The bouba/kiki effect is the phenomenon where humans show a preference for certain mappings between shapes and their corresponding labels/sounds.
The above image of 2 theoretical objects is shown to a participant who is then asked which one is called a ‘bouba’ and which is called a ‘kiki’. The results generally show a strong preference (often as high as 90%) for the sharply-pointed object on the left to be called a kiki, with the more rounded object on the right to be called a bouba. This effect is relatively universal (in languages that commonly use the phonemes in question), having been noted across many languages, cultures, countries, and age groups (including infants that have not yet learned language very well!), although is diminished in autistic individuals and seemingly absent in those who are congenitally blind.
What makes this effect particularly interesting is less so this specific example, but that it appears to be a general phenomenon referred to as sound symbolism: the idea that phonemes (the sounds that make up words) are sometimes inherently meaningful rather than having been arbitrarily selected. Although we can map the above two shapes to their ‘proper’ labels consistently, we can go much further than just that if desired.
We could, of course, re-draw the shapes a bit differently as well as re-name them: the above image is a picture of a ‘maluma’ and a ‘takete’. If you conformed to the expectations in the first image of this section, it’s likely that you feel the maluma is the left shape in this image as well.
We can ask questions about these shapes that go far beyond their names too; which of these shapes is more likely to be calm, relaxing, positive, or explanatory? I would certainly think the bouba and maluma are all four of those, whereas the kiki and takete seem more sharp, quick, negative, or perhaps even violent. If I was told that the above two shapes were both edible, I can easily imagine the left shape tasting like sweet and fluffy bread or candy, while the right may taste much more acidic or spicy and possibly have a denser and rougher texture.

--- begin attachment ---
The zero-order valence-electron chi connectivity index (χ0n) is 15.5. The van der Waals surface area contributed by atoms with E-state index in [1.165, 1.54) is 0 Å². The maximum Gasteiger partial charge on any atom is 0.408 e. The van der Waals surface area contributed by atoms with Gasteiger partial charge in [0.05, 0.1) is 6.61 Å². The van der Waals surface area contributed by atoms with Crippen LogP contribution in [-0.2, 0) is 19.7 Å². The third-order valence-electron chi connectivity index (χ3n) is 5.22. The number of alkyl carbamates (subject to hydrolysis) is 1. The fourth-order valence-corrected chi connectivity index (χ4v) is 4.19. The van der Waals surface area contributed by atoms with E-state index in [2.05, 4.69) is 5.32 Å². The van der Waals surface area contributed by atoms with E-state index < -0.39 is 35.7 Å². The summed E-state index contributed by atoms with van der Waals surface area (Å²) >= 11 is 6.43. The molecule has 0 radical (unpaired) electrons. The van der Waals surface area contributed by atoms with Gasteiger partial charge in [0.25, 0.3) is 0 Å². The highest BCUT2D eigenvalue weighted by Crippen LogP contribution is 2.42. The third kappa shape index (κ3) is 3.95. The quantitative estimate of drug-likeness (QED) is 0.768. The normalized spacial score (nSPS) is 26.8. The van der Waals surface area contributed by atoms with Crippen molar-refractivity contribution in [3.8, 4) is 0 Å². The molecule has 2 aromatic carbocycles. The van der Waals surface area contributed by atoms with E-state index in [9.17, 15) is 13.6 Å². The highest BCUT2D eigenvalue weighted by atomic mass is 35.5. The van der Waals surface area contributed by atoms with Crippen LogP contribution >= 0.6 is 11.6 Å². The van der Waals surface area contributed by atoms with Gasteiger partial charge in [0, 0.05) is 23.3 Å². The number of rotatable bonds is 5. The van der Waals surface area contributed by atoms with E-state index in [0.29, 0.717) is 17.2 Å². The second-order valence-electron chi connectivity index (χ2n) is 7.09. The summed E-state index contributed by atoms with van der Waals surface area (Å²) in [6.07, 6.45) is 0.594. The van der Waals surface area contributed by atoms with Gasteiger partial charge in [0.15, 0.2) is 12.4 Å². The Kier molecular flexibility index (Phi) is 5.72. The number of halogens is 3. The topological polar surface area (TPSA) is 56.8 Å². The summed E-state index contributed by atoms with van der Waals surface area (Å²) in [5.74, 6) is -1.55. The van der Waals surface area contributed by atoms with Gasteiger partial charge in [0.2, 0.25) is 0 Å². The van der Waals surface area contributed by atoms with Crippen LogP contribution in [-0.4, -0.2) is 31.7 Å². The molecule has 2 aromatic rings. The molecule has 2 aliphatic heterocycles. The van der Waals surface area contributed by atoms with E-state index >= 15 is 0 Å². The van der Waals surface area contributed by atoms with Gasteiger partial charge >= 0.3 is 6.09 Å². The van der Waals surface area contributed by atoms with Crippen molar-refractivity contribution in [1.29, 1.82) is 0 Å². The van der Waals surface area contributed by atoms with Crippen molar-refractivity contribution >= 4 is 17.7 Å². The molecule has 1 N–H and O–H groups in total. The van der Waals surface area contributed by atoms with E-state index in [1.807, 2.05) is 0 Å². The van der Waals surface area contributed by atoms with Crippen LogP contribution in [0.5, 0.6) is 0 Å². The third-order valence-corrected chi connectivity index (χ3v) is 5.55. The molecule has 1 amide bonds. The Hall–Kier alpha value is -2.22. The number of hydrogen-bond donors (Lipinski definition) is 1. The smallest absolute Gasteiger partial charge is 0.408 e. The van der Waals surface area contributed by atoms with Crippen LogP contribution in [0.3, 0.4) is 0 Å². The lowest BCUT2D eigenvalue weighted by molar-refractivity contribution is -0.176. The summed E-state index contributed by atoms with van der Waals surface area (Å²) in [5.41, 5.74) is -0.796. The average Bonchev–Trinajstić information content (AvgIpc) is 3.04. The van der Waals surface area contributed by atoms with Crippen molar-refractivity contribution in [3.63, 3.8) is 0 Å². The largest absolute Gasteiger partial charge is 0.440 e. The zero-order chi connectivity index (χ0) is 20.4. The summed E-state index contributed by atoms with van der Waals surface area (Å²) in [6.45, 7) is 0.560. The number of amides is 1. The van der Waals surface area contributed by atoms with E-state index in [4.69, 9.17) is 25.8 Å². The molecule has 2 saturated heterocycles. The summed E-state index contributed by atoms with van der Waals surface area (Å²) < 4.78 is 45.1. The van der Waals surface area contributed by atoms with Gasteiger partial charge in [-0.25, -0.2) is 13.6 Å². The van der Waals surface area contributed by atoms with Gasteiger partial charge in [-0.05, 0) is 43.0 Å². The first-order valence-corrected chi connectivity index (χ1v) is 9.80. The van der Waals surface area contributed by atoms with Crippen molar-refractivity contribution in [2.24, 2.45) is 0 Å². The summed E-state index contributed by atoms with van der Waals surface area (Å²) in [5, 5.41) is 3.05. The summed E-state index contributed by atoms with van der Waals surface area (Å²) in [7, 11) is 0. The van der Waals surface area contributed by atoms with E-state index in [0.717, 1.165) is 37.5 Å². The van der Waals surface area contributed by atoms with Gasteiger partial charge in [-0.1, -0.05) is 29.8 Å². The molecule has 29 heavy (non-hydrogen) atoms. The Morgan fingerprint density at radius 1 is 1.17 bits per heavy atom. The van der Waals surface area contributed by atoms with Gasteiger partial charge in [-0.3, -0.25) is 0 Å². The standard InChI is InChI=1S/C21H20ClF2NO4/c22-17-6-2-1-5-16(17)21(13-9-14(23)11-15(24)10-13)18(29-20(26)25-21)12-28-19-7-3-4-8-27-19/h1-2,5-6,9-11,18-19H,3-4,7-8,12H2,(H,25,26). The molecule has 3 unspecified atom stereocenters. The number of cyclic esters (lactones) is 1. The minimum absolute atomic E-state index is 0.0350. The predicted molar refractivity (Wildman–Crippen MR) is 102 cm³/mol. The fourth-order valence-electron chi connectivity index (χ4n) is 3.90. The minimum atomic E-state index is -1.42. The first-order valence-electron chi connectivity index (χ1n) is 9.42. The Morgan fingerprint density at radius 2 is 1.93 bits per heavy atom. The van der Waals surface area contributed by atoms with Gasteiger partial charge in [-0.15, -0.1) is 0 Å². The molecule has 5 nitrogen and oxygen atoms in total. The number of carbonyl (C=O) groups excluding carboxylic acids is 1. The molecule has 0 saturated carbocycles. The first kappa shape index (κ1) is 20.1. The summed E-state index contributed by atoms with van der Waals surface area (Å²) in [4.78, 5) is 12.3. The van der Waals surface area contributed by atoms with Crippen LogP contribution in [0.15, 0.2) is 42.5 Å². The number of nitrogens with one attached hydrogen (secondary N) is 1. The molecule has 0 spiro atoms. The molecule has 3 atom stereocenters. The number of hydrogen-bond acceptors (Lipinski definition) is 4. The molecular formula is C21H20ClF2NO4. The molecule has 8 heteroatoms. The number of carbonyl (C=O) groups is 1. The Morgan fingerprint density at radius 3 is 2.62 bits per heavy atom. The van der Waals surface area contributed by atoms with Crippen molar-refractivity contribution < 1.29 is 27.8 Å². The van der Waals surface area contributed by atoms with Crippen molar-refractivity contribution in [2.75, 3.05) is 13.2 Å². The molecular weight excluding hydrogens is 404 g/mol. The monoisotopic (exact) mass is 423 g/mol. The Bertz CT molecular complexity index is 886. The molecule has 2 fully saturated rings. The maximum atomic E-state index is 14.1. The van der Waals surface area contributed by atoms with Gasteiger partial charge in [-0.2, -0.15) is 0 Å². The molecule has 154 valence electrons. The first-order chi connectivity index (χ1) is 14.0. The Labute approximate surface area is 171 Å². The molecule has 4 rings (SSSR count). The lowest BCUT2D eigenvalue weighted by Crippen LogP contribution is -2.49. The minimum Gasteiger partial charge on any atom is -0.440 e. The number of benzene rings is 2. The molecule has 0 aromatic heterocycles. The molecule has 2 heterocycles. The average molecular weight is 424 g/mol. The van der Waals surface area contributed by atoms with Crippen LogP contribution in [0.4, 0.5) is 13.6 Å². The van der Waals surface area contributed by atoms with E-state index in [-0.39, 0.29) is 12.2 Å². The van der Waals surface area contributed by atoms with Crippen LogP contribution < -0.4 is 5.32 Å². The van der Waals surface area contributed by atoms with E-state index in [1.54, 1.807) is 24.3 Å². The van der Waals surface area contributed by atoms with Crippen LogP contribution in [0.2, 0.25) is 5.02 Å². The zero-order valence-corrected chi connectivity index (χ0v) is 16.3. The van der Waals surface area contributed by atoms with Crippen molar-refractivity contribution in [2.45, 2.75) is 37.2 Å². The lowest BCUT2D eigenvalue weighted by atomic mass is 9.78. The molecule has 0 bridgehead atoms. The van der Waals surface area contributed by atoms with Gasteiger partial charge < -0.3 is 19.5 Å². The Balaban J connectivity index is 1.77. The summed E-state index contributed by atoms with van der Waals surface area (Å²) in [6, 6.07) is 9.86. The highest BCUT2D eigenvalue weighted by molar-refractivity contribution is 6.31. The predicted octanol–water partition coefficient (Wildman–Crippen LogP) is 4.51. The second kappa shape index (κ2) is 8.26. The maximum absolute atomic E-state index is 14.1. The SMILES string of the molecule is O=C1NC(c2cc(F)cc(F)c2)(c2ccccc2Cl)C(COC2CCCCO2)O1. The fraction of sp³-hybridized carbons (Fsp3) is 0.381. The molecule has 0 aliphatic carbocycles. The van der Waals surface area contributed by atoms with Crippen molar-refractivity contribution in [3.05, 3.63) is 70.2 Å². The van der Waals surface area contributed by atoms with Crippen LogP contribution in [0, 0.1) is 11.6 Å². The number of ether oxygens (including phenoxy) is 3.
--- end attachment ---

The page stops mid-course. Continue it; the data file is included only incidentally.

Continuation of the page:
The idea that large sections of our languages have subtle mappings of phonemes to meaning has been explored extensively over time, from Plato, Locke, Leibniz, and modern academics, with different figures suggesting their theorized causes and generalizations.
Some of my favorite examples of sound symbolism are those found in Japanese mimetic words: the word jirojiro means to stare intently, kirakira to shine with a sparkle, dokidoki to be heart-poundingly nervous, fuwafuwa to be soft and fluffy, and subesube to be smooth like soft skin. These are some of my favorite words across any language due to how naturally they seem to match their definitions and how fun they are to use (more examples because I can’t resist: gorogoro may be thundering or represent a large object that begins to roll, potapota may be used for dripping water, and kurukuru may be used for something spinning, coiling, or constantly changing. There are over 1,000 words tagged as being mimetic to some extent on JapanDict!).
For fun I asked some of my friends with no prior knowledge of Japanese some questions about the above words, instructing them to pair them to their most-likely definitions, and their guesses were better than one would expect by random chance (although my sample size was certainly lacking for proper scientific rigor). The phonestheme page on Wikipedia tries to give us some English examples as well, such as noting that the English “gl-” occurs in a large number of words relating to light or vision, like “glitter”, “glisten”, “glow”, “gleam”, “glare”, “glint”, “glimmer”, “gloss”. It may also be worth thinking about why many of the rudest and most offensive words in English sound so sharp, often having very hard consonants in them, or why some categories of thinking/filler words (‘hmm’… ‘uhhh…’) sound so similar across different languages. There are some publications on styles of words that are found to be the most aesthetically elegant, including phrases such as ‘cellar door’, noted for sounding beautiful, but not having a beautiful meaning to go along with it.